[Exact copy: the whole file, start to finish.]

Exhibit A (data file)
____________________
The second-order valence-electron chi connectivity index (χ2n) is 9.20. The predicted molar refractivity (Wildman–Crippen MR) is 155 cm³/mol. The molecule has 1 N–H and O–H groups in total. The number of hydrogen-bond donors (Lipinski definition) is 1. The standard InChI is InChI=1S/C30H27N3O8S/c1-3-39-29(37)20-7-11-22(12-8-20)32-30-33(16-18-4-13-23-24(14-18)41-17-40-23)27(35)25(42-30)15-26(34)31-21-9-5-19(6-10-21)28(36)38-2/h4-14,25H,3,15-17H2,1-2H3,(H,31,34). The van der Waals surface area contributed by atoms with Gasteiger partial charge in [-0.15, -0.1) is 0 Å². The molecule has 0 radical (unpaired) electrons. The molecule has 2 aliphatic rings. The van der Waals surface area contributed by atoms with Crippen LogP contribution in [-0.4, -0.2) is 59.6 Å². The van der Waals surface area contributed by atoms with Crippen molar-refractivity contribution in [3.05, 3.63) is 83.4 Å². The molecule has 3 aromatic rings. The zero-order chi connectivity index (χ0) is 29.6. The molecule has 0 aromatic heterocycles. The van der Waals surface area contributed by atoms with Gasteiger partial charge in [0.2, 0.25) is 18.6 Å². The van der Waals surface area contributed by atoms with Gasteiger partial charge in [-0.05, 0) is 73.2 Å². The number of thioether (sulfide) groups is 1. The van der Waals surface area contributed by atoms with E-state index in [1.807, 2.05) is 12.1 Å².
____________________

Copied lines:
The second-order valence-electron chi connectivity index (χ2n) is 9.20. The predicted molar refractivity (Wildman–Crippen MR) is 155 cm³/mol. The molecule has 1 N–H and O–H groups in total. The number of hydrogen-bond donors (Lipinski definition) is 1. The standard InChI is InChI=1S/C30H27N3O8S/c1-3-39-29(37)20-7-11-22(12-8-20)32-30-33(16-18-4-13-23-24(14-18)41-17-40-23)27(35)25(42-30)15-26(34)31-21-9-5-19(6-10-21)28(36)38-2/h4-14,25H,3,15-17H2,1-2H3,(H,31,34). The van der Waals surface area contributed by atoms with Gasteiger partial charge in [-0.15, -0.1) is 0 Å². The molecule has 0 radical (unpaired) electrons. The molecule has 2 aliphatic rings. The van der Waals surface area contributed by atoms with Crippen LogP contribution in [-0.4, -0.2) is 59.6 Å². The van der Waals surface area contributed by atoms with Crippen molar-refractivity contribution in [3.05, 3.63) is 83.4 Å². The molecule has 3 aromatic rings. The zero-order chi connectivity index (χ0) is 29.6. The molecule has 0 aromatic heterocycles. The van der Waals surface area contributed by atoms with Gasteiger partial charge in [0.2, 0.25) is 18.6 Å². The van der Waals surface area contributed by atoms with Gasteiger partial charge in [-0.05, 0) is 73.2 Å². The number of thioether (sulfide) groups is 1. The van der Waals surface area contributed by atoms with E-state index in [1.807, 2.05) is 12.1 Å².